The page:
The rule amends the appraisals provision of Regulation B, which implements ECOA. The amended provision covers only applications for credit to be secured by a first lien on a dwelling.

The new rule:

  • Requires creditors to notify applicants within three business days of receiving an application of their right to receive a copy of appraisals developed.
  •  Requires creditors to provide applicants a copy of each appraisal and other written valuation promptly upon their completion or three business days before consummation (for closed-end credit) or account opening (for open-end credit), whichever is earlier.
  • Permits applicants to waive the timing requirement for providing these copies. However, applicants who waive the timing requirement must be given a copy of all appraisals and other written valuations at or prior to consummation or account opening, or if the transaction is not consummated or the account is not opened, no later than 30 days after the creditor determines the transaction will not be consummated or the account will not be opened.
  • Prohibits creditors from charging for the copy of appraisals and other written valuations, but permits creditors to charge applicants reasonable fees for the cost of the appraisals or other written valuation unless applicable law provides otherwise.

The disclosure requirements of this rule overlap with a rule on appraisals for higher-priced mortgage loans the Bureau is issuing jointly with several other agencies today. That rule implements an amendment that the Dodd-Frank Act made to TILA, which also requires creditors to provide free copies of appraisals in transactions covered by the rule and to provide a disclosure at application. The same appraisal notice can be used to satisfy both this rule and the TILA rule, in transactions where both rules apply.

Never on a Sunday…..CFPB will release the LO Comp Final Rule

The CFPB has announced they will release the LO Comp Final Rule on Sunday, July 20th.

The final rule revises Regulation Z to implement amendments to the Truth in Lending Act (TILA).

The Proposed Rule had provisions to prohibit compensation based on the term of a transaction or proxy for a term; dual compensation; a required zero point loan and loan originator qualifications.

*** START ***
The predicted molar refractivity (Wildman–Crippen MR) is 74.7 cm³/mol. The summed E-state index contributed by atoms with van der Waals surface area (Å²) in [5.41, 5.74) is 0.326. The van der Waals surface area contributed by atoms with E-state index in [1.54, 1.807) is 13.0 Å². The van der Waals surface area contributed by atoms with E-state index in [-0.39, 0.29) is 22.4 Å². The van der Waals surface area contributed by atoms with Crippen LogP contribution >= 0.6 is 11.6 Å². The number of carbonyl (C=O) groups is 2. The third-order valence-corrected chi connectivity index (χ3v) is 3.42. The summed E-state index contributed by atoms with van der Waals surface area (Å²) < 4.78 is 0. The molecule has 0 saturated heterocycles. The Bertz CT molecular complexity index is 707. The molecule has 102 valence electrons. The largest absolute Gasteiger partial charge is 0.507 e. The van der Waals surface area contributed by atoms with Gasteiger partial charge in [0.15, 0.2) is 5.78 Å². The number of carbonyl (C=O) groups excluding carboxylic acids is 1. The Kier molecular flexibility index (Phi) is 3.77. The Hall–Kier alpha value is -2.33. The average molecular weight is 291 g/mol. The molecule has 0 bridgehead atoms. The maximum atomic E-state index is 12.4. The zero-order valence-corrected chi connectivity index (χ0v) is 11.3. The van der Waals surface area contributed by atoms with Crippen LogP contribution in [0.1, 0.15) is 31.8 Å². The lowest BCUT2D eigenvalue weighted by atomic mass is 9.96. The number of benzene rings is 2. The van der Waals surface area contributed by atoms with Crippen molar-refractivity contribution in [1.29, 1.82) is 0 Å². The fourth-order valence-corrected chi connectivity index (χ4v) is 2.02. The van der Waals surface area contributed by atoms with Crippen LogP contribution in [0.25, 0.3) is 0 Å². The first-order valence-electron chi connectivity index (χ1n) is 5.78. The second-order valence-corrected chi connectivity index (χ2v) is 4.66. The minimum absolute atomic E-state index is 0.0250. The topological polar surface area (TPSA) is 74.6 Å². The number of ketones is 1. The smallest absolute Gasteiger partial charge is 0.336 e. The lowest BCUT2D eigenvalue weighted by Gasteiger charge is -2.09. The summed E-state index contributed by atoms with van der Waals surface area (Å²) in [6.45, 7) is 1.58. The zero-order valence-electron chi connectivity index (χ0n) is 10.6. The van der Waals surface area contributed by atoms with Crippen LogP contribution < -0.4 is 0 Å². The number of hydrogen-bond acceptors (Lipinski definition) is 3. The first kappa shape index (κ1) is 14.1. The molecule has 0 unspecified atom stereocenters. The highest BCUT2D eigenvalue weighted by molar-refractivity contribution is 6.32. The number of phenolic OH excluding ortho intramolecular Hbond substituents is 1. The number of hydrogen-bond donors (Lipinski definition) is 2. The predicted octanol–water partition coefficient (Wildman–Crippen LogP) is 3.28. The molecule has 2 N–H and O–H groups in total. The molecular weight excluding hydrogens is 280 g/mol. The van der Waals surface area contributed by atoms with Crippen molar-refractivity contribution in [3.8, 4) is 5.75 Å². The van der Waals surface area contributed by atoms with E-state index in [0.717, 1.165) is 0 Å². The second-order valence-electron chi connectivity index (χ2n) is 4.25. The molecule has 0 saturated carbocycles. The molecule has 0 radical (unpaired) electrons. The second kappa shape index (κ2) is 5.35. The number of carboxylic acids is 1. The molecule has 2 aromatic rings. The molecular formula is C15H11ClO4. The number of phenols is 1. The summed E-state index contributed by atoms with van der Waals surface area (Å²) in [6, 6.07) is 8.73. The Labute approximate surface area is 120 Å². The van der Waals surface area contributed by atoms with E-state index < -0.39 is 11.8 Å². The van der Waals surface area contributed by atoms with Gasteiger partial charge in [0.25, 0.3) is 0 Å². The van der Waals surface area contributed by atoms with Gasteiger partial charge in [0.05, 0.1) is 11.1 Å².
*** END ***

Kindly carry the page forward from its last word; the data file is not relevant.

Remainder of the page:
We will have to wait until tomorrow apparently Never on a Sunday is not for the Mortgage Industry.

 

Qualified Mortgage to Be ‘Unveiled’ January 9, 2013

Qualified Mortgage Timeline:

We are about to enter a new era in consumer lending, the era of the qualified mortgage. But how did we reach this point? Here’s a quick look back:

July 21, 2010 — The Dodd-Frank Wall Street Reform and Consumer Protection Act was signed into law. Among other things, the Dodd-Frank Act is designed to “promote the financial stability of the United States by improving accountability and transparency in the financial system [and] protect consumers from abusive financial services practices.”

July 21, 2011 — The Consumer Financial Protection Bureau (CFPB) begins operation. The CFPB’s creation was mandated by the Dodd-Frank Act. One of the bureau’s first tasks is to develop the final definition of a qualified mortgage, or QM.

May 31, 2012 — CFPB opens a public comment period to receive input on the new regulations.

July 9, 2012 — The comment period is closed.

July 11, 2012  – The House Subcommittee on Financial Institutions and Consumer Credit held a hearing addressing consumer and market perspectives of mortgage reforms made by The Dodd-Frank Wall Street Reform and Consumer Protection Act. Both consumer and industry members provided testimony, including the Mortgage Bankers Association and American Bankers Association.  The ongoing CFPB rulemaking to implement the Dodd-Frank ability to repay rule and special status under the rule for qualified mortgages was the focus of both trade groups’ testimony

July – Dec 2012 — CFPB considers comments provided by consumers, industry groups, U.S. senators and others. Toward the end of the year, they say they are on schedule to finalize the QM rules by their January 21, 2013 deadline.

November 11, 2012 — The publishers of the Home Buying Institute launch a not-for-profit website, QualifiedMortgage.org to serve as a central source of information on QM-related subjects.

December 28, 2012 — Inside Mortgage Finance reports that “the agency’s Qualified Mortgage rule will be unveiled the evening of January 9″ 2013.

Lenders are concerned and have been discussing the proposal and what might happen.  The rule will change the way many of them do business and will affect all areas of the mortgage market.

We are at a wait and see moment.

CFPB Issues Final Rule on Effective Date of New Regs

On December 28, 2012 a final rule was published clarifying when a CFPB rule becomes effective, it will be the earlier of:

  • when the final rule is posted on the Bureau’s Web site, or